You want a home mortgage with the lowest possible interest rate. And if you’ve been following the financial news, you’ve seen that rates have been fluctuating during the coronavirus pandemic.
Getting a home mortgage rate lock can protect you from rising interest rates, but you’ll need to make sure the lock will remain in effect until closing. Below, the Intercap Lending team shares helpful information on how and when to lock in your home loan interest rate.
How Do Mortgage Rate Locks Work?
A rate lock is a guarantee from a mortgage lender to honor a specific interest rate for a set period of time.
Once locked, your home mortgage rate won’t go up. On the other hand, if rates go down, you won’t benefit unless your lender offers a float-down option. With that, you’ll be able to have your loan processed at the lower interest rate – but you can expect to pay an additional fee for the flexibility.
How Much Does a Mortgage Rate Lock Cost?
With some home mortgage lenders, rate locks come with a charge. With others, there’s no separate fee – but that doesn’t mean the service is free. Instead, the fee is built into the terms you are offered.
How Long Does a Mortgage Rate Lock Last?
Mortgage lenders offer locks with varying term lengths, but periods of 30, 45 and 60 days are common. Ask your lender about the rates for each lock period, and determine which is best for you. Keep in mind – you want to close on the home mortgage within that time, and with loan closings are taking longer due to the coronavirus, you need to be sure you’re giving yourself enough time.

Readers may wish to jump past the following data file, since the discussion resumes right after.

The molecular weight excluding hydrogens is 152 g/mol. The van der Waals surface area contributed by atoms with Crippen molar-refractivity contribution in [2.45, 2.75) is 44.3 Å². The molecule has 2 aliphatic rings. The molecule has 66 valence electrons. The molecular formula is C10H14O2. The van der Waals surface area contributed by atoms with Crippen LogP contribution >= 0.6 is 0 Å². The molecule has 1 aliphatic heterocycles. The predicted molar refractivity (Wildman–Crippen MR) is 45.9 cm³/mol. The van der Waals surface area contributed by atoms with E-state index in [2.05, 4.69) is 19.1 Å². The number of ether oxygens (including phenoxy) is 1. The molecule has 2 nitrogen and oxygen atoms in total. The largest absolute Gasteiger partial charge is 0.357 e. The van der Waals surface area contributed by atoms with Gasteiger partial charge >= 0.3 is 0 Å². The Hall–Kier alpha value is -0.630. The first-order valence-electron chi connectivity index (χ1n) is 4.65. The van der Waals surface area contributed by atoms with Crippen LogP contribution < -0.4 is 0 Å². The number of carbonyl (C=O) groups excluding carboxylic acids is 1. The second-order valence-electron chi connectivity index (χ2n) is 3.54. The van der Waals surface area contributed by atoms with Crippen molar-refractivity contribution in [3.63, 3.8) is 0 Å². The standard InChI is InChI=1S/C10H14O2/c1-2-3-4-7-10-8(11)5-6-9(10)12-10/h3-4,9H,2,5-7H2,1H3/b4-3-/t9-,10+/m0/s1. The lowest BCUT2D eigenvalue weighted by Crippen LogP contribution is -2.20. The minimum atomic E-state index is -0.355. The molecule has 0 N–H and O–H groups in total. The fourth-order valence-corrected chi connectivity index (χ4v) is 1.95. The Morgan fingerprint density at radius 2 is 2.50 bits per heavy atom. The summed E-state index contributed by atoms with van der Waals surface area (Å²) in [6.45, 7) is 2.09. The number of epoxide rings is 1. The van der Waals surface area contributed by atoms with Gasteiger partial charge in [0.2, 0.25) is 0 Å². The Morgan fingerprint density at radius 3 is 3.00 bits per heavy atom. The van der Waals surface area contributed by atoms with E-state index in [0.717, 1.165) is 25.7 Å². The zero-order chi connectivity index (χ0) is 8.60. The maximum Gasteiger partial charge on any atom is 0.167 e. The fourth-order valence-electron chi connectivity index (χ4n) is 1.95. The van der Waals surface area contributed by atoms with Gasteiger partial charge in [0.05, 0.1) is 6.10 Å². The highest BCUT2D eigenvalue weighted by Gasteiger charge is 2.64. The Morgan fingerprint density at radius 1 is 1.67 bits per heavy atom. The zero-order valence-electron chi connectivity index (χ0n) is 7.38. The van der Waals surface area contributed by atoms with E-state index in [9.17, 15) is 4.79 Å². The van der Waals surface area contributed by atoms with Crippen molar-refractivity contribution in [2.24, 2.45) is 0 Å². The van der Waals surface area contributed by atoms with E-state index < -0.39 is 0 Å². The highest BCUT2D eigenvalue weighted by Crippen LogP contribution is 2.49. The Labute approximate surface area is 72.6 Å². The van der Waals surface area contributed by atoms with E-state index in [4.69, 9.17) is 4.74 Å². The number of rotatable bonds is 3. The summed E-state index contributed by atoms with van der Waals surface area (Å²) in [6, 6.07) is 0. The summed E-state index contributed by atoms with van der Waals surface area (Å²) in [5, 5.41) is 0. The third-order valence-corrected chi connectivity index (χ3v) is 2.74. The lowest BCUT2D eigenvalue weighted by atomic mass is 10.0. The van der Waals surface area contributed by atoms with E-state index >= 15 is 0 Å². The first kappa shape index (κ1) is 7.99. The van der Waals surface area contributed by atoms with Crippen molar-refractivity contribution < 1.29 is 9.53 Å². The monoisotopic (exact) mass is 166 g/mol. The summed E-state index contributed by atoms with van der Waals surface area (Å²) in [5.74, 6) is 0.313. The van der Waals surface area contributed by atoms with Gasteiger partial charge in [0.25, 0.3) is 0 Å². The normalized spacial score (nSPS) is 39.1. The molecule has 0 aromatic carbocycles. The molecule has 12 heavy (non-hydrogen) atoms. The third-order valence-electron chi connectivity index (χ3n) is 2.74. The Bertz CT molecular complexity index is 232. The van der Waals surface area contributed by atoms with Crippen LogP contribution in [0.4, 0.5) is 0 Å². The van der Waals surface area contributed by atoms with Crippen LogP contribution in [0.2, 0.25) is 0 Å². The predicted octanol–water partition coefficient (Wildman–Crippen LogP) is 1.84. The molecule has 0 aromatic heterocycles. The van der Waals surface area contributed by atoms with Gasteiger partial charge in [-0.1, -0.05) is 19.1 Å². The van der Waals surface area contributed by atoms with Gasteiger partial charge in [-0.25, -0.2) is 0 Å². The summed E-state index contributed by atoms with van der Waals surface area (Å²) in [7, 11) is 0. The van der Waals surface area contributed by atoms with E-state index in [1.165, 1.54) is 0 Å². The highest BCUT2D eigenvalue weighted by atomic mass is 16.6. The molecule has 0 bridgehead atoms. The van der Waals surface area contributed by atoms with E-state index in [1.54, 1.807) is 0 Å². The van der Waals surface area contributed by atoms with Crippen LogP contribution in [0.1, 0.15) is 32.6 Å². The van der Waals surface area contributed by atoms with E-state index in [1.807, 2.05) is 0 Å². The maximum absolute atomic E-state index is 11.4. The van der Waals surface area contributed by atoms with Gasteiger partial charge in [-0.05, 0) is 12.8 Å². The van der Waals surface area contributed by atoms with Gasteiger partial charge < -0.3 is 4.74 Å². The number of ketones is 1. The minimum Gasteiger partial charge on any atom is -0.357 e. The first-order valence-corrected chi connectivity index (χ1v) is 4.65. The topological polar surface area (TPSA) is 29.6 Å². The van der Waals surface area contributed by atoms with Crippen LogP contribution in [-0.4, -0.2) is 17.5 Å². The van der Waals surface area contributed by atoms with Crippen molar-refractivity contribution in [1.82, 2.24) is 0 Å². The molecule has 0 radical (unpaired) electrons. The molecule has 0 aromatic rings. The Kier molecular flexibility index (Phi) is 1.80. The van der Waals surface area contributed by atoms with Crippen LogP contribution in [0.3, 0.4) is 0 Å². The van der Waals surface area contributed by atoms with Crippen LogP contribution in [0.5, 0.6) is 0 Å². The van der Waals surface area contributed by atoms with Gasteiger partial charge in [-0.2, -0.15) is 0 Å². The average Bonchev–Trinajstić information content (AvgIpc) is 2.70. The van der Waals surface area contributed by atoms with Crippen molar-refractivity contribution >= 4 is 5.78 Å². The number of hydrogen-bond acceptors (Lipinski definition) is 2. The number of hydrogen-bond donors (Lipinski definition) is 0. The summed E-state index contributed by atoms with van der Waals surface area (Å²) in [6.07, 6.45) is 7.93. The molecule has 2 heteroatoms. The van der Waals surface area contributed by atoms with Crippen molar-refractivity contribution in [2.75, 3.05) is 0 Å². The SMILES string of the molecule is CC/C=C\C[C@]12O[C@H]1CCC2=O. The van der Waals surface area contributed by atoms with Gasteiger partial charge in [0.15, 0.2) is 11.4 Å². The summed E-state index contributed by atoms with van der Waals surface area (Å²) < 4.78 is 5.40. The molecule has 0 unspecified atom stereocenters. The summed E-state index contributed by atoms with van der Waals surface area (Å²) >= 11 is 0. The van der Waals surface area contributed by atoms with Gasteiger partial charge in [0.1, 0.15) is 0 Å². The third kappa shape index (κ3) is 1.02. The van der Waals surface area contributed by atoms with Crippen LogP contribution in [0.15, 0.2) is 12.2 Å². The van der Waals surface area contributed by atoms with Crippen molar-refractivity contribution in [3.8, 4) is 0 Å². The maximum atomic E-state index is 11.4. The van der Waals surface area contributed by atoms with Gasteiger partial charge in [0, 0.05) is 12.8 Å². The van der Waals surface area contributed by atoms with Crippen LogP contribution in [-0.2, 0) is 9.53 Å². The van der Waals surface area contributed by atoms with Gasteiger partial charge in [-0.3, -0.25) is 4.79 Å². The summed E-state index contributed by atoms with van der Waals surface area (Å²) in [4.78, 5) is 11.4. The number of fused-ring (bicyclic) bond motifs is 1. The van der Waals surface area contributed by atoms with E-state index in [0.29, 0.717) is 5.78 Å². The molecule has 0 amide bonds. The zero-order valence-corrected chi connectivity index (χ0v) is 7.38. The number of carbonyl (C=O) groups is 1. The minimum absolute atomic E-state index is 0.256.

What Happens if Your Rate Lock Expires?
If the lock period ends before closing, your mortgage lender might offer an extension. As a general rule, the fee for this service is equal to somewhere between .375 and one percent of the loan amount. But, lenders aren’t required to offer extensions – and if yours doesn’t, your home mortgage will be processed with the new prevailing interest rate.
When Should You Lock in Your Interest Rate?
As a homebuyer, you can lock in your mortgage rate once your offer on a home is accepted and your loan application has been approved. If your lender offers you a favorable rate, locking it in immediately can be tempting – but don’t take the leap unless you’re reasonably sure that the lock will be in effect all the way through closing. Otherwise, you’ll either pay more for the lock or lose out on the opportunity to keep your home loan costs down.
Need more information? At Intercap Lending, a trusted leader in the Utah lending industry, we’re always happy to answer questions and offer advice on home mortgages. Contact our Orem office for a free consultation today!